How Seasonal Content Can Save Your Editorial Strategy Live


Seasonally-appropriate content is a great way to boost your on-trend branding and capture buyer attention. 
by Stephen Zorio

By Cathy Flanagan, Demand Media

Seasonality sells. Anyone who has ever received a heart-shaped card in February, eaten BBQ on the 4th of July or gone holiday shopping on Black Friday can attest to that.

Why should you take that seasonality into account when thinking about content? First, e-commerce sales are growing every year. 

Seasonally-appropriate content is a great way to boost your on-trend branding and capture buyer attention. It’s also perfect for catching the attention of other brands and publishers. 

I recently discovered this when my food blog was invited to a virtual summer potluck after one of the hosts discovered it through an aptly-timed post during Popsicle Week.

Below are some of my own tips for adding seasonal content to your editorial calendar:

seasonal content popsicles
Seasonally-appropriate content, like this post on popsicles, is perfect for catching the attention of other brands and publishers.

1. Truly understand your business and marketing strategy.

Creating seasonal content doesn’t start when the metaphorical pen hits the paper, but way, way before that. Forbes recommends that you come up with clear business objectives before creating content, or risk being dazzled by the ever-changing market offerings.

For example, my blogging partner and I strive to only post recipes with natural ingredients free of preservatives. This means that showcasing the greatest Oreo Hacks -- regardless of how innovative and mouth-watering they may be -- would not be in line with our content goals.

2. Do your research.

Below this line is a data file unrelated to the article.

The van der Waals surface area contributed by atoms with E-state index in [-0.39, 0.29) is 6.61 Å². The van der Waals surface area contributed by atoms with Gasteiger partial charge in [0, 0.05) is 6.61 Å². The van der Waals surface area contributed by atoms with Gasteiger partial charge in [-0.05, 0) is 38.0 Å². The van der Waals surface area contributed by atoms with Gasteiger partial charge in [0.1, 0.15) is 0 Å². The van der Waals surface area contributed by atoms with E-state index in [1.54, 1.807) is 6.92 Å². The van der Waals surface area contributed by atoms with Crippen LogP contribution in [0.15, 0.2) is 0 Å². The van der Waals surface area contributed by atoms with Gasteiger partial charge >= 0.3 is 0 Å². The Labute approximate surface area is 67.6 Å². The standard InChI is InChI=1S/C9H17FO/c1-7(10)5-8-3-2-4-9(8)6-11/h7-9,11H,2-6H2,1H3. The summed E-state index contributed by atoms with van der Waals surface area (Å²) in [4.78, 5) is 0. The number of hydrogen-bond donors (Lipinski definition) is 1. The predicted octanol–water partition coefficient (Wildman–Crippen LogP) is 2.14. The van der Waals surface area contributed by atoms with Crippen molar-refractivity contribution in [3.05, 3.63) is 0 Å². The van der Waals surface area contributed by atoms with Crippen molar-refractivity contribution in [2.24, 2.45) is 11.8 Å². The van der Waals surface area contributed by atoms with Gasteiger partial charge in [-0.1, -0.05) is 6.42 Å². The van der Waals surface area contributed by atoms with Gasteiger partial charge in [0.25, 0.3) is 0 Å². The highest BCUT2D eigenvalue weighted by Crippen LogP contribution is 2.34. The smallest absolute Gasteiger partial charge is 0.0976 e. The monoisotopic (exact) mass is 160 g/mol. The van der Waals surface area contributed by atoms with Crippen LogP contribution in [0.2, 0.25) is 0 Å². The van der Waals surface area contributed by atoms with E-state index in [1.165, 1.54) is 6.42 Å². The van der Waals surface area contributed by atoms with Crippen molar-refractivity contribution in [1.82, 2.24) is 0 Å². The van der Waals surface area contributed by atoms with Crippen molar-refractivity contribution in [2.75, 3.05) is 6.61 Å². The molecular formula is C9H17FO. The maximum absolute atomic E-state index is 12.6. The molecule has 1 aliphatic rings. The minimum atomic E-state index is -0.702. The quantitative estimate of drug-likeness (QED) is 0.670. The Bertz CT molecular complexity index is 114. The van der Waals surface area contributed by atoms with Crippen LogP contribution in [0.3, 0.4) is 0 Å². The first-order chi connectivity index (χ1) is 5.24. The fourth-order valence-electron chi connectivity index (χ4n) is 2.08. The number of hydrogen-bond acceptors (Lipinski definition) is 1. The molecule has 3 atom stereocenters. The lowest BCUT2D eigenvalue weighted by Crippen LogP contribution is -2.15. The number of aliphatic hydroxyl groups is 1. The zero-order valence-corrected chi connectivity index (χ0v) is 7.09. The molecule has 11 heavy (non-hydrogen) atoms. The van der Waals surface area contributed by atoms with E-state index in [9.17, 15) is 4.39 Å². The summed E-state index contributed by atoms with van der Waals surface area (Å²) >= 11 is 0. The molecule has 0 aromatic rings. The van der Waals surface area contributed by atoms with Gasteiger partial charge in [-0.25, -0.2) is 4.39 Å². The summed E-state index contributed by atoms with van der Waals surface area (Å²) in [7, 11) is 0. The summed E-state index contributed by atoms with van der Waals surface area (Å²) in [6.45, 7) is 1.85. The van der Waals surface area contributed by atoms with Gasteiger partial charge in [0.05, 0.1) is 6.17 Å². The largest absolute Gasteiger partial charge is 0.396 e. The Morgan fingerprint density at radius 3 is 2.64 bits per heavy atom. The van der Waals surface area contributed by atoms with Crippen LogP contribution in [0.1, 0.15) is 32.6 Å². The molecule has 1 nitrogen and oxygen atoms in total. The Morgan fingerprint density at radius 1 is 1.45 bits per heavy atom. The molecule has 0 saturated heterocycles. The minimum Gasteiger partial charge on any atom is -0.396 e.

I usually brainstorm recipe posts a month in advance. This includes browsing websites for popular fruits or vegetables in season, then finding out if they’re locally available.

Seasonal Content 2
The nectarine tart (shown above) was carefully created and posted based on the peak season of local California nectarines. 

For those not in the food sphere, start with your high-level calendar and flesh it out from there. Google Trends is a great way to measure metrics around various keywords, ideas or phrases surrounding your business.

3. Timing is everything.

You can make or break the effectiveness of your content based on when you publicize it. Market it too early and you might not catch the attention of your core readership. Market it too late and you risk being lost in the masses.

Marketingland suggests a “clearing the throat” approach, where you tease your audience with “soft” pieces and gauge their response. After all, you don’t want to publicize your content if no one will listen.

Creating Your Own Recipe

There isn’t a magic content recipe that guarantees you success every time. For instance, I would have never posted a peach recipe if I had foreseen the nationwide listeria contamination recall a few weeks later.

The key is to learn from your mistakes. If your content doesn’t perform as spectacularly as you expected, troubleshoot why, make the necessary changes and move forward.

See the original article: How Seasonal Content Can Save Your Editorial Strategy

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